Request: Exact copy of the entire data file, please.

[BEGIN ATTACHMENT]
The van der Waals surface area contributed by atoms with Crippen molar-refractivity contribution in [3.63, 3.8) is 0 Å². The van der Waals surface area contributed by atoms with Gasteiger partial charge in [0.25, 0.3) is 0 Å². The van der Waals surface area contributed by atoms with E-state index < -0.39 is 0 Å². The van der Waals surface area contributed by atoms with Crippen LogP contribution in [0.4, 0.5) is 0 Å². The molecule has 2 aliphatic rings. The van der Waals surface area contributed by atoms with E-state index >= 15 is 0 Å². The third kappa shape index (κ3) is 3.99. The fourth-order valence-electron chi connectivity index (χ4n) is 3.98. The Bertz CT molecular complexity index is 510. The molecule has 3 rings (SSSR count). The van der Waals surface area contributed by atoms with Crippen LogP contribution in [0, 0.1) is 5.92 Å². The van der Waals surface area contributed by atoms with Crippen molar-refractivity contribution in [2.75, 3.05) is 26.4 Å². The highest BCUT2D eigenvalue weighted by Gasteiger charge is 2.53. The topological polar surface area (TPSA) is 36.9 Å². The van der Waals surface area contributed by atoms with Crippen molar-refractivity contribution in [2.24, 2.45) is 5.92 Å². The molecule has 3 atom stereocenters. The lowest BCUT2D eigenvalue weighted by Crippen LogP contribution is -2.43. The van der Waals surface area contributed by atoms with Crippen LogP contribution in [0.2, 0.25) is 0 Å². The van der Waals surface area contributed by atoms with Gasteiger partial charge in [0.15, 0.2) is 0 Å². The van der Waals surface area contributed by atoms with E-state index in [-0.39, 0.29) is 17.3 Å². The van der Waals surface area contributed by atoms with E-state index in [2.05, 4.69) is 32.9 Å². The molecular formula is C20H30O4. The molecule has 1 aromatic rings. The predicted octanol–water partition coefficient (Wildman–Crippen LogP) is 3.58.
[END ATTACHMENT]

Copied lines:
The van der Waals surface area contributed by atoms with Crippen molar-refractivity contribution in [3.63, 3.8) is 0 Å². The van der Waals surface area contributed by atoms with Gasteiger partial charge in [0.25, 0.3) is 0 Å². The van der Waals surface area contributed by atoms with E-state index < -0.39 is 0 Å². The van der Waals surface area contributed by atoms with Crippen LogP contribution in [0.4, 0.5) is 0 Å². The molecule has 2 aliphatic rings. The van der Waals surface area contributed by atoms with E-state index >= 15 is 0 Å². The third kappa shape index (κ3) is 3.99. The fourth-order valence-electron chi connectivity index (χ4n) is 3.98. The Bertz CT molecular complexity index is 510. The molecule has 3 rings (SSSR count). The van der Waals surface area contributed by atoms with Crippen LogP contribution in [0, 0.1) is 5.92 Å². The van der Waals surface area contributed by atoms with Crippen molar-refractivity contribution in [2.75, 3.05) is 26.4 Å². The highest BCUT2D eigenvalue weighted by Gasteiger charge is 2.53. The topological polar surface area (TPSA) is 36.9 Å². The van der Waals surface area contributed by atoms with Crippen molar-refractivity contribution in [2.24, 2.45) is 5.92 Å². The molecule has 3 atom stereocenters. The lowest BCUT2D eigenvalue weighted by Crippen LogP contribution is -2.43. The van der Waals surface area contributed by atoms with Crippen LogP contribution in [0.2, 0.25) is 0 Å². The van der Waals surface area contributed by atoms with Gasteiger partial charge in [0.15, 0.2) is 0 Å². The van der Waals surface area contributed by atoms with E-state index in [-0.39, 0.29) is 17.3 Å². The van der Waals surface area contributed by atoms with E-state index in [2.05, 4.69) is 32.9 Å². The molecular formula is C20H30O4. The molecule has 1 aromatic rings. The predicted octanol–water partition coefficient (Wildman–Crippen LogP) is 3.58.